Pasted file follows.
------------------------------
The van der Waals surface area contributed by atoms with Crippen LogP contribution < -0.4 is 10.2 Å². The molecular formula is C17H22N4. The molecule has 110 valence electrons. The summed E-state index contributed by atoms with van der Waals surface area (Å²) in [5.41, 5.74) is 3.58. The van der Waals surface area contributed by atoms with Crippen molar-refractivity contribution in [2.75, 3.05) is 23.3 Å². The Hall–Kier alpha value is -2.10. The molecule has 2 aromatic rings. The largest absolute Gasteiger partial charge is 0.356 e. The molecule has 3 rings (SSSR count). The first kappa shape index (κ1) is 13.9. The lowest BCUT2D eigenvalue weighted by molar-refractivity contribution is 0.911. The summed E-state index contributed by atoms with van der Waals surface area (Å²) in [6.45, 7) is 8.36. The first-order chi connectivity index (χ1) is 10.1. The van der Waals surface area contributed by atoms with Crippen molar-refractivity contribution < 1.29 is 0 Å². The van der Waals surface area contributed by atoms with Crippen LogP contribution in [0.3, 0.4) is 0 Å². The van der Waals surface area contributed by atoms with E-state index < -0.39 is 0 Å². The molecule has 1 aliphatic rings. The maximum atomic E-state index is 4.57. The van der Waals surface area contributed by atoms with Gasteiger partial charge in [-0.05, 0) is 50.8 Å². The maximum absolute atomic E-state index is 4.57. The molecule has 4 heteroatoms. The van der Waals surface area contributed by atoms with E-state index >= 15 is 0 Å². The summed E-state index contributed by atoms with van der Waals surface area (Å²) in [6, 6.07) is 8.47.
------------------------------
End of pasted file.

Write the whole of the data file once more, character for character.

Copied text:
The van der Waals surface area contributed by atoms with Crippen LogP contribution < -0.4 is 10.2 Å². The molecular formula is C17H22N4. The molecule has 110 valence electrons. The summed E-state index contributed by atoms with van der Waals surface area (Å²) in [5.41, 5.74) is 3.58. The van der Waals surface area contributed by atoms with Crippen molar-refractivity contribution in [2.75, 3.05) is 23.3 Å². The Hall–Kier alpha value is -2.10. The molecule has 2 aromatic rings. The largest absolute Gasteiger partial charge is 0.356 e. The molecule has 3 rings (SSSR count). The first kappa shape index (κ1) is 13.9. The lowest BCUT2D eigenvalue weighted by molar-refractivity contribution is 0.911. The summed E-state index contributed by atoms with van der Waals surface area (Å²) in [6.45, 7) is 8.36. The first-order chi connectivity index (χ1) is 10.1. The van der Waals surface area contributed by atoms with Crippen molar-refractivity contribution < 1.29 is 0 Å². The van der Waals surface area contributed by atoms with Crippen LogP contribution in [0.3, 0.4) is 0 Å². The van der Waals surface area contributed by atoms with E-state index < -0.39 is 0 Å². The molecule has 1 aliphatic rings. The maximum atomic E-state index is 4.57. The van der Waals surface area contributed by atoms with Gasteiger partial charge in [-0.05, 0) is 50.8 Å². The maximum absolute atomic E-state index is 4.57. The molecule has 4 heteroatoms. The van der Waals surface area contributed by atoms with E-state index >= 15 is 0 Å². The summed E-state index contributed by atoms with van der Waals surface area (Å²) in [6, 6.07) is 8.47.